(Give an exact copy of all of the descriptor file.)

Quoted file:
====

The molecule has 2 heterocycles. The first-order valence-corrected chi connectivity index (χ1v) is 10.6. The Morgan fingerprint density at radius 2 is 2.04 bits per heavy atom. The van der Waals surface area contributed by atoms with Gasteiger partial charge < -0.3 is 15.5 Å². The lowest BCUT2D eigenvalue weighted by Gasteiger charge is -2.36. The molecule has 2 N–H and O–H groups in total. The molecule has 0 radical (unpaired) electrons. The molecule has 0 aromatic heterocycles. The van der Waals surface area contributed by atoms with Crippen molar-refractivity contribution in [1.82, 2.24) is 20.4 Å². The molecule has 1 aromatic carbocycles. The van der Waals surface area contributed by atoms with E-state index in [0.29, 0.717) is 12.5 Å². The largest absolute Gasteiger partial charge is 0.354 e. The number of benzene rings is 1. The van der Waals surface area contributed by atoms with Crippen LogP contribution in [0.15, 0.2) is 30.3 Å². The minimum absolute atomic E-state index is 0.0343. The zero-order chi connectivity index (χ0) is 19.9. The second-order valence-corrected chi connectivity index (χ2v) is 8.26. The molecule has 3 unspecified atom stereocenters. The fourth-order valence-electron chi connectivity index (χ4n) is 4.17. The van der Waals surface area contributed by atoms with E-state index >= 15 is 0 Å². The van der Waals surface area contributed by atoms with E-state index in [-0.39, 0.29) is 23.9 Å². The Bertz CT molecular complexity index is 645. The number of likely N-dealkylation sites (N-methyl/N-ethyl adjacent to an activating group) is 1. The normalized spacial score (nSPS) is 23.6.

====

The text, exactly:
The molecule has 2 heterocycles. The first-order valence-corrected chi connectivity index (χ1v) is 10.6. The Morgan fingerprint density at radius 2 is 2.04 bits per heavy atom. The van der Waals surface area contributed by atoms with Gasteiger partial charge < -0.3 is 15.5 Å². The lowest BCUT2D eigenvalue weighted by Gasteiger charge is -2.36. The molecule has 2 N–H and O–H groups in total. The molecule has 0 radical (unpaired) electrons. The molecule has 0 aromatic heterocycles. The van der Waals surface area contributed by atoms with Crippen molar-refractivity contribution in [1.82, 2.24) is 20.4 Å². The molecule has 1 aromatic carbocycles. The van der Waals surface area contributed by atoms with E-state index in [0.29, 0.717) is 12.5 Å². The largest absolute Gasteiger partial charge is 0.354 e. The number of benzene rings is 1. The van der Waals surface area contributed by atoms with Crippen LogP contribution in [0.15, 0.2) is 30.3 Å². The minimum absolute atomic E-state index is 0.0343. The zero-order chi connectivity index (χ0) is 19.9. The second-order valence-corrected chi connectivity index (χ2v) is 8.26. The molecule has 3 unspecified atom stereocenters. The fourth-order valence-electron chi connectivity index (χ4n) is 4.17. The van der Waals surface area contributed by atoms with E-state index >= 15 is 0 Å². The van der Waals surface area contributed by atoms with E-state index in [-0.39, 0.29) is 23.9 Å². The Bertz CT molecular complexity index is 645. The number of likely N-dealkylation sites (N-methyl/N-ethyl adjacent to an activating group) is 1. The normalized spacial score (nSPS) is 23.6.